The election results also highlighted the broad appeal of the APC platform to Nigerian voters. Buhari, a former military general who ruled the country between January 1984 and August 1985 following a military coup, managed to win a substantial share of the vote in diverse states in both the north and the south of the country. In total he won 21 of the country’s 37 states and territories.
Buhari campaigned on a platform of change and reform, focusing on security, anti-corruption and both economic and infrastructure development. Opinion polls suggest that anti-corruption was a determining factor in many voters’ candidate choice, as were concerns about the Boko Haram insurgency, unemployment and the power crisis in the country.
It is perhaps unsurprising then that Buhari’s first 12 months in office have been characterised by attempts to tackle these issues. As a former military general, Buhari has emphasised his ability to deal with the ongoing threat of the Islamist insurgents of Boko Haram. In December 2015 the president told the media that the country had “technically won the war” against the insurgents, following new force deployments and cross-border co-operation against the group (see analysis). However, subsequent guerilla-style attacks and suicide bombings against civilian targets have signalled that there is still work to be done. Yet the government does point out that the group has lost territory and been driven from local government control in the north-east.
Buhari has also taken an aggressive stance on his other key campaign pledges – governance and anti-corruption. His administration has had some early success with an investigation by the Economic and Financial Crimes Commission into graft in government, which found that more than $2bn worth of funds destined for arms purchases to fight Boko Haram had gone missing since 2007. As a result of the investigation, several high profile figures, including the former minister of defence and a former national security adviser, have been arrested.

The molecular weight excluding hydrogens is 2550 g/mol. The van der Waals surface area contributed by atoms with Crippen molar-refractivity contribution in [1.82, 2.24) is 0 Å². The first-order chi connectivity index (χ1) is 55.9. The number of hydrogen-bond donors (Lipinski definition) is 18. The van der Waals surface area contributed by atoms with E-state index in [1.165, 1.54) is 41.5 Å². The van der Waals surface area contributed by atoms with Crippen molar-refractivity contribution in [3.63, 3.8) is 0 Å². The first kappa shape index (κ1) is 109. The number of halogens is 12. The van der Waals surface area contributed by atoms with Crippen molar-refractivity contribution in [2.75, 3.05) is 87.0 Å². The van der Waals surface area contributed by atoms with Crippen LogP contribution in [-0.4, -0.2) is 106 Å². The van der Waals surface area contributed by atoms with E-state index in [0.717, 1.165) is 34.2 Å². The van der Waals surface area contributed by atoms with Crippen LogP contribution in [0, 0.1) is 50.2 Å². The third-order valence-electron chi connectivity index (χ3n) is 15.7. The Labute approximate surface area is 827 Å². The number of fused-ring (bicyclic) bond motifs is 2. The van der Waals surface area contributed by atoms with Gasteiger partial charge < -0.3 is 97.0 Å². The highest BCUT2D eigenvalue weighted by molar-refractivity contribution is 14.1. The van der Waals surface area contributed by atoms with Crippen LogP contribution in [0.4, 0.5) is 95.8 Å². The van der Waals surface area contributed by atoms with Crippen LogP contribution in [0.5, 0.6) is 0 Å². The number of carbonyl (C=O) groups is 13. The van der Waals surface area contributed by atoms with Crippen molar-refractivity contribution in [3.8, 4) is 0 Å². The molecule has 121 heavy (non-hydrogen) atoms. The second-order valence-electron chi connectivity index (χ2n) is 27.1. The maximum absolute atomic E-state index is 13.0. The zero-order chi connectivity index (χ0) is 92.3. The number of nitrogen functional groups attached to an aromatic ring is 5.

Buhari has also tried to introduce a number of governance reforms to address problems of graft at all levels of government. In January 2016 he urged the National Assembly to pass two pieces of legislation, the Money Laundering Prevention and Prohibition Bill 2016 and the Mutual Legal Assistance in Criminal Matters Bill 2016. The former seeks to institute a more robust regulatory environment for dealing with money laundering, including protections for whistleblowers, an expansion of the range of offences covered under such laws, increased penalties for such crimes, and greater powers and responsibilities for bodies dealing with money laundering. The second bill builds on the first by improving international cooperation in dealing with local money launderers.
The government’s reform efforts come amidst a challenging macroeconomic background, with drops in foreign exchange and public revenues, lower oil prices and slowing headline growth. The government has pushed for a strong stimulus, with a $25bn infrastructure fund and a budget heavy on spending to boost the economy.